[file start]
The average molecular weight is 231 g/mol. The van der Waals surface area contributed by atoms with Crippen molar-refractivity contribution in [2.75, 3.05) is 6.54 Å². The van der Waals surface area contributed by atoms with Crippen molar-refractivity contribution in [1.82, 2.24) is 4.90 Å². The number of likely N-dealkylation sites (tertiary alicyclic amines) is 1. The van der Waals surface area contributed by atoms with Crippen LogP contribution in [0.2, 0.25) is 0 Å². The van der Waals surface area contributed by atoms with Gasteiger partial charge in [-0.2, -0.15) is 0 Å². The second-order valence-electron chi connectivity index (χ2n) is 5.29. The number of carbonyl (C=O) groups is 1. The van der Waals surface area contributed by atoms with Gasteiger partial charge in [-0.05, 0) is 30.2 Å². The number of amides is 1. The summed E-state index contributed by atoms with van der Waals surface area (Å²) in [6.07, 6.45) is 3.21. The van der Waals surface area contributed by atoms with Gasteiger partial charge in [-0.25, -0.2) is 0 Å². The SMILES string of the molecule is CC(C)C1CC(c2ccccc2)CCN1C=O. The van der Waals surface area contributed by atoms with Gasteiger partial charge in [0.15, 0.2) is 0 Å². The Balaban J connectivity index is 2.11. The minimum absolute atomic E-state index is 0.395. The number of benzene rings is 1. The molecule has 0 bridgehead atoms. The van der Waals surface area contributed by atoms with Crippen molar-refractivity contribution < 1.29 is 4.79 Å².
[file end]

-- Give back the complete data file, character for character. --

The average molecular weight is 231 g/mol. The van der Waals surface area contributed by atoms with Crippen molar-refractivity contribution in [2.75, 3.05) is 6.54 Å². The van der Waals surface area contributed by atoms with Crippen molar-refractivity contribution in [1.82, 2.24) is 4.90 Å². The number of likely N-dealkylation sites (tertiary alicyclic amines) is 1. The van der Waals surface area contributed by atoms with Crippen LogP contribution in [0.2, 0.25) is 0 Å². The van der Waals surface area contributed by atoms with Gasteiger partial charge in [-0.2, -0.15) is 0 Å². The second-order valence-electron chi connectivity index (χ2n) is 5.29. The number of carbonyl (C=O) groups is 1. The van der Waals surface area contributed by atoms with Gasteiger partial charge in [-0.05, 0) is 30.2 Å². The number of amides is 1. The summed E-state index contributed by atoms with van der Waals surface area (Å²) in [6.07, 6.45) is 3.21. The van der Waals surface area contributed by atoms with Gasteiger partial charge in [-0.25, -0.2) is 0 Å². The SMILES string of the molecule is CC(C)C1CC(c2ccccc2)CCN1C=O. The van der Waals surface area contributed by atoms with Gasteiger partial charge in [0.15, 0.2) is 0 Å². The Balaban J connectivity index is 2.11. The minimum absolute atomic E-state index is 0.395. The number of benzene rings is 1. The molecule has 0 bridgehead atoms. The van der Waals surface area contributed by atoms with Crippen molar-refractivity contribution < 1.29 is 4.79 Å².